The parties agree that Louisiana law controls the PSA. Louisiana courts have held that contracts must be construed in such a way as to lead to logical conclusions and to give effect to the obvious intention of the parties. See Lambert v. Maryland Cas. Co., 418 So.2d 553, 559 (La.1982); Franks Petroleum, Inc. v. Mayo, 438 So.2d 696, 699 (La.Ct.App.1983); see also Shoreline Gas, Inc. v. Grace Resources, Inc., 786 So.2d 137, 140 (La.Ct.App.2001) (stating the purpose of contract interpretation is to determine the common intent of the parties). Contracts must be interpreted in a common sense fashion, according to the words their common and usual significance. Id. When the words of a contract are clear and explicit and lead to no absurd consequences, no further interpretation need be made into the parties intent. Shoreline, 786 So.2d at 140; La. Civ.Code art. 2046. Some effect is to be given to every word or clause if possible and terms that present two meanings must be taken in the sense most congruous to the matter of the contract. Franks, 438 So.2d at 699. To determine the meaning of words used in a contract, a court should give them their “generally prevailing meaning.” La. Civ.Code art. 2047. If a word is susceptible of different meanings, it “must be interpreted as having the meaning that best conforms to the object of the contract.” La. Civ.Code art. 2048.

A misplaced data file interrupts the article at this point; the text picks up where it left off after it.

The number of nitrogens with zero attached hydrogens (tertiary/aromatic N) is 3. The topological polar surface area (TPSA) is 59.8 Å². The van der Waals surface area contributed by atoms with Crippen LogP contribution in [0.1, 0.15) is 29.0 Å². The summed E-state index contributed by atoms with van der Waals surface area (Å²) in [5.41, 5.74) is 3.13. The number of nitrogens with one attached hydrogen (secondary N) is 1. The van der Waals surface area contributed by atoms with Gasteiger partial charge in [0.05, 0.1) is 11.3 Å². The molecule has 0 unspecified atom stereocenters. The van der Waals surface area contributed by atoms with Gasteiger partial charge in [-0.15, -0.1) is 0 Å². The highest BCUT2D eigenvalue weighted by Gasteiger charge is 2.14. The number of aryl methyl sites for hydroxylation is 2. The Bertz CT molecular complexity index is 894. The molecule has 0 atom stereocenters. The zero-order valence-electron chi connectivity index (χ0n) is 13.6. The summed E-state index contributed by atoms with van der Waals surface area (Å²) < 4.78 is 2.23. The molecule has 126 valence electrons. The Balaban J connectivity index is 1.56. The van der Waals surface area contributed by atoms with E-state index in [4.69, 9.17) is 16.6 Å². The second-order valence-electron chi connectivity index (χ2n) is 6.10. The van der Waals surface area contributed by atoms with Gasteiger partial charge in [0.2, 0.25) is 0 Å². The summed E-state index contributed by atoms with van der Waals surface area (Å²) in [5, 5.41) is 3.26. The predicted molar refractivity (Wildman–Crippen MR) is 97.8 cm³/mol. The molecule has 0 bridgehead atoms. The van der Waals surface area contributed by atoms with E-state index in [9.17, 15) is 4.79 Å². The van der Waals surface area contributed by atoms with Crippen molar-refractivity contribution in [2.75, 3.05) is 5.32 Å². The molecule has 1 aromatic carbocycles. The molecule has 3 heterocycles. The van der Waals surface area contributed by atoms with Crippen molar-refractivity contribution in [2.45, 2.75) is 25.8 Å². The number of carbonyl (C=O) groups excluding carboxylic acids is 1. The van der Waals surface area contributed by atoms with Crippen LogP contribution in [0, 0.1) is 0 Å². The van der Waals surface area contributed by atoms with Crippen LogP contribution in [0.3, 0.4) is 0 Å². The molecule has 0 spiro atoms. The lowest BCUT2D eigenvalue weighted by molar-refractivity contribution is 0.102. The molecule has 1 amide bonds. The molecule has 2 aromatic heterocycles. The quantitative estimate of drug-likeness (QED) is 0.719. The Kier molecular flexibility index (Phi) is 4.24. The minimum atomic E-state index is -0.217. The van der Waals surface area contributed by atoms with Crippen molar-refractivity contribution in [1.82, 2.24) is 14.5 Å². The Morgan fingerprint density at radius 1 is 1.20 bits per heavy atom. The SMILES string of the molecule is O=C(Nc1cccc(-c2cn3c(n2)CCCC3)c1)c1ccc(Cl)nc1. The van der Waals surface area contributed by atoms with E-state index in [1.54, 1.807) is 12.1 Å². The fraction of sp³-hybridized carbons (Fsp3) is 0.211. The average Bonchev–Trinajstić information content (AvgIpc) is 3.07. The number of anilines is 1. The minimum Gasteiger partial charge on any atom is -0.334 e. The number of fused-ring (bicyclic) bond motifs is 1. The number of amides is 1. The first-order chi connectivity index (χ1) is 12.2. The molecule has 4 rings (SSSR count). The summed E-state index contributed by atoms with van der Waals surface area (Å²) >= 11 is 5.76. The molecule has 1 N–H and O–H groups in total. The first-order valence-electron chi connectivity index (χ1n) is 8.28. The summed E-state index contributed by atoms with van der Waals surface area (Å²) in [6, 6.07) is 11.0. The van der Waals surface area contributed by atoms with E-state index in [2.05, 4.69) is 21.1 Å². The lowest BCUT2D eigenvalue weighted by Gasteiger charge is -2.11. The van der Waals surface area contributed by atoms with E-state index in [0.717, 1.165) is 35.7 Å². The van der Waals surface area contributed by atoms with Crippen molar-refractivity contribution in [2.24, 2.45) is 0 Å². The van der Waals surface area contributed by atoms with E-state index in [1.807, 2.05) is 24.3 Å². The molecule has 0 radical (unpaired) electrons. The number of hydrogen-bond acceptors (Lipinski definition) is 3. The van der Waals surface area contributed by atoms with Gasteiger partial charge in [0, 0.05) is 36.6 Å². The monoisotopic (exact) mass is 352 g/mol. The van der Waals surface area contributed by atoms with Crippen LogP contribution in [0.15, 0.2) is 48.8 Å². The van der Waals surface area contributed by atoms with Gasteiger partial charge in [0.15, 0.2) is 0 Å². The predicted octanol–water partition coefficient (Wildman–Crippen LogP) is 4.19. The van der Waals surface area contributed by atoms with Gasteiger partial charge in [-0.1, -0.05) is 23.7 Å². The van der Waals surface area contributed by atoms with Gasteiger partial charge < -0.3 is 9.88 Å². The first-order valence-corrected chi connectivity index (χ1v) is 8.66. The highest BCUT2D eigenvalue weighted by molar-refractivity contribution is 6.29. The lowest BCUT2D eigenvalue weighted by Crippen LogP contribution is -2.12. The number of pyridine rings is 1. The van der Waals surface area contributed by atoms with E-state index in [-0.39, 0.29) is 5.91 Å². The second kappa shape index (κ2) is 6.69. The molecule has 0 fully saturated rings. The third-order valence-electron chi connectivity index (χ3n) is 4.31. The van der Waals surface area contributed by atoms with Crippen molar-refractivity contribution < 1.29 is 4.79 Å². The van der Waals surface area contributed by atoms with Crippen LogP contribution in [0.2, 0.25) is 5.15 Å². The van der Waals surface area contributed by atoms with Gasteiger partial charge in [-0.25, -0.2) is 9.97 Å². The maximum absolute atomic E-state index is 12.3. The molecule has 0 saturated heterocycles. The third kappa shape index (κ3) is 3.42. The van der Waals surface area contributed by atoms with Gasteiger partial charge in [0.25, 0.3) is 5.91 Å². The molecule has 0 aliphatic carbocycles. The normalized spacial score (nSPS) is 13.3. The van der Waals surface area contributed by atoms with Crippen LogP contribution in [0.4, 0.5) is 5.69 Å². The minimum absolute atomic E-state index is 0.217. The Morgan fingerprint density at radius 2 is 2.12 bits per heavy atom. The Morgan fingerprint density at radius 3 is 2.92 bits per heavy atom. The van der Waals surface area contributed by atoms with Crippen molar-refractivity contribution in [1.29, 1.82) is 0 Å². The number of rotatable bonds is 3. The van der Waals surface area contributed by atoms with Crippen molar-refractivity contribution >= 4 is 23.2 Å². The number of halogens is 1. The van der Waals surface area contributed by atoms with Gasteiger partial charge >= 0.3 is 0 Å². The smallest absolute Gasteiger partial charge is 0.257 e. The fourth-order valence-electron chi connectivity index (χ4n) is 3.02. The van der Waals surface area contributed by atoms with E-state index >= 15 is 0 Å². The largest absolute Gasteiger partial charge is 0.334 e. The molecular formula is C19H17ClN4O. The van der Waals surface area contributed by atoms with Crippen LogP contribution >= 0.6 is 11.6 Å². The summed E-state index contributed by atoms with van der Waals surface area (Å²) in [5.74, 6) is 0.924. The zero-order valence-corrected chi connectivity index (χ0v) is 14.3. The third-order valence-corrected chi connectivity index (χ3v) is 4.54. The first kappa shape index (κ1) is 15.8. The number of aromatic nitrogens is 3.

Simba first argues that Rainier is not entitled to a refund of the earnest money because “Rainier never possessed a committed lender.” However, the plain language of the second amendment to the PSA does not require a “committed lender.” Instead, the amendment states Rainier may terminate the PSA “if [Rainier's] lender does not approve both the Property Condition Report and Phase II Environmental Report so that such lender is willing to provide financing ․” (emphasis added). Christopher LeBlanc, manager of Simba, recognized this distinction in his deposition when he agreed the amendment “doesn't read so that such lender is committed to provide financing” but “just says a lender, and it talks about its willingness to fund.” He further testified that “I don't see the word ‘commitment’ in here.” The language contained in the PSA clearly requires a willing lender, but not a committed lender as argued by Simba. See Lambert, 418 So.2d at 559; Shoreline, 786 So.2d at 140 (contracts must be interpreted in a common sense fashion, according to the words their common and usual significance). Therefore, Simba's first argument fails.